For most American families, Thanksgiving dinner is the belt-busting dining event of the year. At this meal, the average person gobbles down 1 pound of turkey, plus stuffing, pie, and seemingly endless “trimmings,” adding up to around 4,500 calories. But for some members of the Animal Kingdom, that doesn’t even add up to an appetizer.
When a pride of lions gathers to feast on the bounty of a successful hunt, a male lion can eat between 90 and 140 pounds of meat—about one quarter of his body weight. Smaller, more agile female lions (usually the ones that actually hunt the meal) can consume up to 55 pounds of meat. Lions digest their food quickly, so they don’t have to be coaxed back for a second helping if there are any leftovers. Like humans after Thanksgiving dinner, lions appreciate a good nap—and even without a sofa, they may doze up to 21 hours in a 24-hour period.
When they are hungry, some crocodilian species, like the American alligator, can eat up to half their body weight, including large animals like pigs or deer. They aren’t dainty eaters, either. Crocs tear off large chunks of food with their sharp teeth; and they try to swallow food whole when they can, positioning the prey just right, so that they can toss their head back and let it slide down their throat. After finishing off their feast, crocodilians can put off eating again for a month or more. In fact, because they are able to store fat in their tails, some large adults have been observed to go as long as two years without eating.
Snakes are also big eaters, capable of consuming prey up to 20 percent of their body size. For a 500-pound green anaconda, that could be a 100-pound meal! No chewing is required: the snake swallows its prey whole, head first, holding on with sharp, backward-facing teeth. It uses its stretchy jaws, mouth, throat, and body muscles to slowly swallow all of that big meal. And if the meal is large enough, the snake may not have to eat again for several weeks—or months.
If anyone says that you “eat like a bird,” they probably aren’t talking about any one of the 23 vulture species. Since vultures generally feed on carrion (dead animals), they rarely know when they will find their next meal. So, every time they locate dinner, it’s like Thanksgiving Day! Just as extended families sit down to the holiday table together, vultures often feed in large groups—and information on available food is relayed rapidly to other vultures nearby. These birds eat all they can (up to 20 percent of their body weight) while they have the chance, picking a carcass clean—and they can store some of that food in a throat pouch called a crop, to eat later or regurgitate to feed their young.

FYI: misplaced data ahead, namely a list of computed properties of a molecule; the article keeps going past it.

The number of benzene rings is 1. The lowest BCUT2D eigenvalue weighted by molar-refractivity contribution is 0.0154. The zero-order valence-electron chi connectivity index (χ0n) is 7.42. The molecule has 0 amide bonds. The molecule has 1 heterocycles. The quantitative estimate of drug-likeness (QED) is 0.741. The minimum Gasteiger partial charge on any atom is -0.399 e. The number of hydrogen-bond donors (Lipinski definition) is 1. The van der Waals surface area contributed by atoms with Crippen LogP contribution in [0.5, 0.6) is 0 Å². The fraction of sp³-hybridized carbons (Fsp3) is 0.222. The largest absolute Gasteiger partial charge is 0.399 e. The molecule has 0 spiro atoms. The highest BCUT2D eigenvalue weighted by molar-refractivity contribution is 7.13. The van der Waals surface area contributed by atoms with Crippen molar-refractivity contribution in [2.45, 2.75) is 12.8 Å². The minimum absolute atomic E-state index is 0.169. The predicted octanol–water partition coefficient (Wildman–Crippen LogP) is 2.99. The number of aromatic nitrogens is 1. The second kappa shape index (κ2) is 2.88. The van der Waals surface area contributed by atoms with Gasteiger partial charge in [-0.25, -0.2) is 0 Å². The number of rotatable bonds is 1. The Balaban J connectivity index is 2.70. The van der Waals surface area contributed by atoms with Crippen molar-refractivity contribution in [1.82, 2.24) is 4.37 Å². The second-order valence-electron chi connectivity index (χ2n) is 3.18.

Like the guy who hovers around the buffet table sampling “just a little” of everything—and ends up eating more than the sit-down guests—hummingbirds keep moving, but they eat a lot. There are 328 known species of hummingbirds, and while they may be small, the average hummingbird consumes half its body weight in nectar each day. It needs to eat every 15 minutes or so during the day, and these fast-moving birds have been observed visiting up to 20 flowers a minute. They consume between 3.14 and 7.6 calories a day, which is the proportional equivalent of 155,000 calories per day for a human, or about 35 Thanksgiving dinners.
While Thanksgiving is a day when many people gorge themselves, Tasmanian devils are gorge feeders all year long! These nocturnal “eating machines” can consume a meal as large as 40 percent of their body weight, dining on carrion or live prey (including birds and small mammals), and usually eating the bones, too. While they are mostly solitary animals, these energetic marsupials often feed together in groups to finish off a carcass. As with many family get-togethers, the Tasmanian devils’ group meal includes a lot of conversation—but theirs mainly consists of growls, fierce snarls, and high-pitched screams to establish dominance.
Whether you opt for a big dinner with all the trimmings or a simple celebration with family and friends, here’s hoping your Thanksgiving is filled with joy and plenty of good food. And if you’re curious about what’s for dinner in the Animal Kingdom, both the San Diego Zoo and the San Diego Zoo Safari Park will be open on Thanksgiving Day.
Eston Ellis is a staff writer for San Diego Zoo Global. Read his previous story, Polar Bears Participate in Research—and Their Own Health Maintenance.